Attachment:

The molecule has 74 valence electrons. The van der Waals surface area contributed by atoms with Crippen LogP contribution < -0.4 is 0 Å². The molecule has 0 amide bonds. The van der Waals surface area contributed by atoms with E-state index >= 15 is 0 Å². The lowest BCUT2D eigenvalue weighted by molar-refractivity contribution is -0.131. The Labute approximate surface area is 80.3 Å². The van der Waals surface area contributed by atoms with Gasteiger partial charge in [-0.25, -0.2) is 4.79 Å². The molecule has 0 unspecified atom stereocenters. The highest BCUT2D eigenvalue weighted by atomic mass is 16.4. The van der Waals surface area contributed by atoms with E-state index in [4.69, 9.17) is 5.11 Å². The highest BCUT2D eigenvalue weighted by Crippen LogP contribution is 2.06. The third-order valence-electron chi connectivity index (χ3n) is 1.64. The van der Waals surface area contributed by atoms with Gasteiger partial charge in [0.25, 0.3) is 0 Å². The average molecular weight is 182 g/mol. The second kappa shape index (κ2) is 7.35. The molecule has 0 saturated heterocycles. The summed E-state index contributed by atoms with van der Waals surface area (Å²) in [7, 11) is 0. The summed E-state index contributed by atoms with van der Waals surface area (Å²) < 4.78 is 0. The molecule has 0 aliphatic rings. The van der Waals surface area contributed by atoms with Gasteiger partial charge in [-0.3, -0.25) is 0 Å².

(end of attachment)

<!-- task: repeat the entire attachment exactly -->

The molecule has 74 valence electrons. The van der Waals surface area contributed by atoms with Crippen LogP contribution < -0.4 is 0 Å². The molecule has 0 amide bonds. The van der Waals surface area contributed by atoms with E-state index >= 15 is 0 Å². The lowest BCUT2D eigenvalue weighted by molar-refractivity contribution is -0.131. The Labute approximate surface area is 80.3 Å². The van der Waals surface area contributed by atoms with Gasteiger partial charge in [-0.25, -0.2) is 4.79 Å². The molecule has 0 unspecified atom stereocenters. The highest BCUT2D eigenvalue weighted by atomic mass is 16.4. The van der Waals surface area contributed by atoms with E-state index in [4.69, 9.17) is 5.11 Å². The highest BCUT2D eigenvalue weighted by Crippen LogP contribution is 2.06. The third-order valence-electron chi connectivity index (χ3n) is 1.64. The van der Waals surface area contributed by atoms with Gasteiger partial charge in [0.25, 0.3) is 0 Å². The average molecular weight is 182 g/mol. The second kappa shape index (κ2) is 7.35. The molecule has 0 saturated heterocycles. The summed E-state index contributed by atoms with van der Waals surface area (Å²) in [7, 11) is 0. The summed E-state index contributed by atoms with van der Waals surface area (Å²) < 4.78 is 0. The molecule has 0 aliphatic rings. The van der Waals surface area contributed by atoms with Gasteiger partial charge in [-0.3, -0.25) is 0 Å².